The Cold Steel AR1 wasn’t a knife that I thought I’d like when I first saw it. The handle has some unusual geometric cuts, and the clip-point blade looked a bit stubby when the knife was open. But then I held it, and it is now part of my regular rotation.
Some knives, like the Kizer Sheep Dog XL, don’t try too hard to justify their size. They’re big, and that’s the point. The Cold Steel SR1 folder isn’t a huge knife by Cold Steel’s standards—but it is a robust design that has oversized dimensions for a very defined purpose.
This is a folder built to go to war. Or to work, or the park, or whatever.
Cold Steel SR1 Specs
Blade Thickness: 4.8mm
Blade Length: 4in
Blade Steel: S35VN
Handle Length/Material: 5-3/8in G-10 (OD Green)
Overall Length: 9-3/8in
The Cold Steel SR1’s Lock
Cold Steel’s Tri-Ad locking mechanism is a beast. It is similar in design to a lock-back lock, but the lock acts more like a pressure lever that pushes the blade up toward a stop-pin in the handle. This means that the lock’s face doesn’t have to have incredibly tight tolerances—it simply has to exert pressure on the back of the blade.
Normal lock-back designs insert pressure from the lock bar directly against the back of the blade. These two points are secure, so long as no material wears from either surface. Yet every time you open or close the knife, there is some rubbing between the two points.
Cheap knives often wear and loosen at this joint. Cold Steel’s design allows for wear, but the wear will never change the strength of the lock-up, as the blade is being held against the stop pin. As long as there is pressure from the lock, this joint holds firm.
The spring is stout—and the lever itself is shorter than it is on most classic lock-back designs, like the Buck 110, but it is easy to engage and easy to unlock. You might think it would be crazy stiff, but it isn’t.
The G10 handle on the Cold Steel SR1
G10 is a hard nylon. It cuts well and holds sharp lines. And the texture on this knife is great for a solid working grip.
There are two distinct shapes at the belly of the handle. One is slightly curved, one more angular. I think this has a benefit for ergonomics, but also allows you to feel which direction the blade is pointing when the knife is open without looking directly at the blade. That’s my guess, anyhow.
The handle is long, too, allowing for a full grip, even for those of us with larger hands. And you can hold it in any direction without compromise.
The Cold Steel SR1 is certainly tough. I’ve used the blade to pry in ways that I wouldn’t even begin to try with other pocket knives. There’s actual integrity to the build thanks to the stainless liners, the width of the blade (just under 1/5 of an inch) and the strong pivot pin.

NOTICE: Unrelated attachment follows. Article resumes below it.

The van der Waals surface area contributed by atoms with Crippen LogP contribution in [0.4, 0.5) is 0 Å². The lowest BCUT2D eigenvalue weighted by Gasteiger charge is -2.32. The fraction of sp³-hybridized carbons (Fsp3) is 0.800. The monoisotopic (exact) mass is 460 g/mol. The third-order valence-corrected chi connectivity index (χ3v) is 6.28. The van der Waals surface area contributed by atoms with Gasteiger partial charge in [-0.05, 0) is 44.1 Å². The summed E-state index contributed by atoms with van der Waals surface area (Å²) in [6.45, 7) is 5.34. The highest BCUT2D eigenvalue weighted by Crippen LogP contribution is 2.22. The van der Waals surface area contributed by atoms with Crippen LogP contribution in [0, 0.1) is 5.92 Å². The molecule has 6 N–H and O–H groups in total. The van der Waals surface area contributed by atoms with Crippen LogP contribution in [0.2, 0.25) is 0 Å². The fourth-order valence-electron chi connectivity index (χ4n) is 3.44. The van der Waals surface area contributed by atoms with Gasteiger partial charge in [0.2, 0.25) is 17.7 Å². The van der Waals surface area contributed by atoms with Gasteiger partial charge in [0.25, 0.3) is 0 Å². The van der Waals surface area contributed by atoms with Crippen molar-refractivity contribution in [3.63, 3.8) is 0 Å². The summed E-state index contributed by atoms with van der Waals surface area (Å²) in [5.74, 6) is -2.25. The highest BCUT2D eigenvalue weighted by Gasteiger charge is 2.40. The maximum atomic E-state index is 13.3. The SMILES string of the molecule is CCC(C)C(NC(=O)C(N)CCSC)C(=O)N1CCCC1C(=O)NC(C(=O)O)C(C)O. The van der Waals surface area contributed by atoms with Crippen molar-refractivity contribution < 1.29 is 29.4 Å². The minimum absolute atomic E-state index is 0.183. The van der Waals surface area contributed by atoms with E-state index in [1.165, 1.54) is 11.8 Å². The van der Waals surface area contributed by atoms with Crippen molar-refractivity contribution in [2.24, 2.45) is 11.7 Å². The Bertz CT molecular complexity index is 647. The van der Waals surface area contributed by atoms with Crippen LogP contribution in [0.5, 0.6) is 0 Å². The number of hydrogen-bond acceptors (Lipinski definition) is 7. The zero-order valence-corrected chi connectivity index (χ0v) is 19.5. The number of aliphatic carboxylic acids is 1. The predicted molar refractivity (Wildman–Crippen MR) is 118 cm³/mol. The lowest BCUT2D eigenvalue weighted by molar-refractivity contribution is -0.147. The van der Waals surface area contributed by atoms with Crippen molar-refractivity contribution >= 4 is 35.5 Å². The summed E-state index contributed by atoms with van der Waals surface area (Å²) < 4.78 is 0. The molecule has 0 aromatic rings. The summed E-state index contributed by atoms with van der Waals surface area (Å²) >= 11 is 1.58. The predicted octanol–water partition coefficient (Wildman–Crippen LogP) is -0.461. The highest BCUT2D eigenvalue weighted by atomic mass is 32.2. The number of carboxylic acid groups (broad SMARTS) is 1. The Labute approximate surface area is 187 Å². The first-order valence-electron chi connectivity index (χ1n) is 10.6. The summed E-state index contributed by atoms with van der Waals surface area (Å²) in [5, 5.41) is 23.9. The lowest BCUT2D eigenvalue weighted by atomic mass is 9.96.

The deep hollow grind of the blade means this isn’t a delicate slicer. The cutting edge is ground for all around utility and not finesse. And the point isn’t as sharp as some other knives Cold Steel makes.
But that doesn’t mean this isn’t a capable knife. I’ve used it on numerous camping and hunting trips. It is holding up like a champ. And it has just enough heft to carry it through really aggressive cuts.
As this is a pocket knife, I wouldn’t recommend batoning with it. But I have. I’ve yet to get the lock to fail, even when wrapping on the back of the blade with a solid log. I’ve split up lots of kindling with this knife and it excels both at splitting and at taking the torque needed to finish off a split by hand.
What the Cold Steel SR1 isn’t
If I’m carrying a sheath knife, I will also have a pocket knife on me. The SR1 functions like a sheath knife for me. And that seems to be the type of work I use it for.
As such, I’ve taken to carrying an old pen knife that has three small, thin, crazy sharp blades for things like peeling apples (I love apples, but hate the peel), and doing anything like whittling.
The SR1 is an incredible tool alone, but an even better addition to a complete kit.
The SR1 for EDC
That said, the Cold Steel SR1 is a great defensive knife. While it isn’t the fastest knife to draw from a pocket, it will make a statement. The thumb stud allows it to be opened fast, and that’s rare for a knife this size with a blade this thick.
And once out, the SR1 is as comfortable with the blade up as it is reversed, with the thumb on the back of the handle and the blade down. Because the handle is long, you can choke up on it or hold way back, which gives a bit more reach with the blade.
The Cold Steel SR1’s MSRP is steep—$269. Retail, though, is more than $100 less, typically. There’s a version with a tanto blade, and an SR1 Lite that trims weight with a thinner blade stock and a FRN handle.
And that’s where I’ll drop the gun analogy. The SR1 fills the same niche as a Sig P365. Small enough to be practical and concealable (i.e., this isn’t a fixed blade), but tough enough to do just about anything else a bigger knife could do.